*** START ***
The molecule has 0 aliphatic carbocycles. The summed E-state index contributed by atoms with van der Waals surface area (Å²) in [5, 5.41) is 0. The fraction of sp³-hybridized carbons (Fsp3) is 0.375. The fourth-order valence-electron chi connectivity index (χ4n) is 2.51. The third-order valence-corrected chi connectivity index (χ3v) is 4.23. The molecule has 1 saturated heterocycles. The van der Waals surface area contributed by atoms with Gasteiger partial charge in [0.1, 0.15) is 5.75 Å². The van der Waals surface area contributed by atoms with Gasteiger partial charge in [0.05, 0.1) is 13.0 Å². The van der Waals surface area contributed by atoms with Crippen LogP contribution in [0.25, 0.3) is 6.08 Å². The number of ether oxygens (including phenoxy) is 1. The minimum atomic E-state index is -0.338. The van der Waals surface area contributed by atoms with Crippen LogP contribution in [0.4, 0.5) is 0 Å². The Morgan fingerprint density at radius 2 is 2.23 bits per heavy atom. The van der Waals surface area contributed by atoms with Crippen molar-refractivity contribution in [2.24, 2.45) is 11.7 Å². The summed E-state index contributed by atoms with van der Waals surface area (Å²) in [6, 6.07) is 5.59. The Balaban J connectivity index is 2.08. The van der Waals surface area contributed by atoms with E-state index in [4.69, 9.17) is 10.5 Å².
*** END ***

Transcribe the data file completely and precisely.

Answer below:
The molecule has 0 aliphatic carbocycles. The summed E-state index contributed by atoms with van der Waals surface area (Å²) in [5, 5.41) is 0. The fraction of sp³-hybridized carbons (Fsp3) is 0.375. The fourth-order valence-electron chi connectivity index (χ4n) is 2.51. The third-order valence-corrected chi connectivity index (χ3v) is 4.23. The molecule has 1 saturated heterocycles. The van der Waals surface area contributed by atoms with Gasteiger partial charge in [0.1, 0.15) is 5.75 Å². The van der Waals surface area contributed by atoms with Gasteiger partial charge in [0.05, 0.1) is 13.0 Å². The van der Waals surface area contributed by atoms with Crippen LogP contribution in [0.25, 0.3) is 6.08 Å². The number of ether oxygens (including phenoxy) is 1. The minimum atomic E-state index is -0.338. The van der Waals surface area contributed by atoms with Crippen LogP contribution in [0.4, 0.5) is 0 Å². The Morgan fingerprint density at radius 2 is 2.23 bits per heavy atom. The van der Waals surface area contributed by atoms with Crippen molar-refractivity contribution in [2.24, 2.45) is 11.7 Å². The summed E-state index contributed by atoms with van der Waals surface area (Å²) in [6, 6.07) is 5.59. The Balaban J connectivity index is 2.08. The van der Waals surface area contributed by atoms with E-state index in [4.69, 9.17) is 10.5 Å².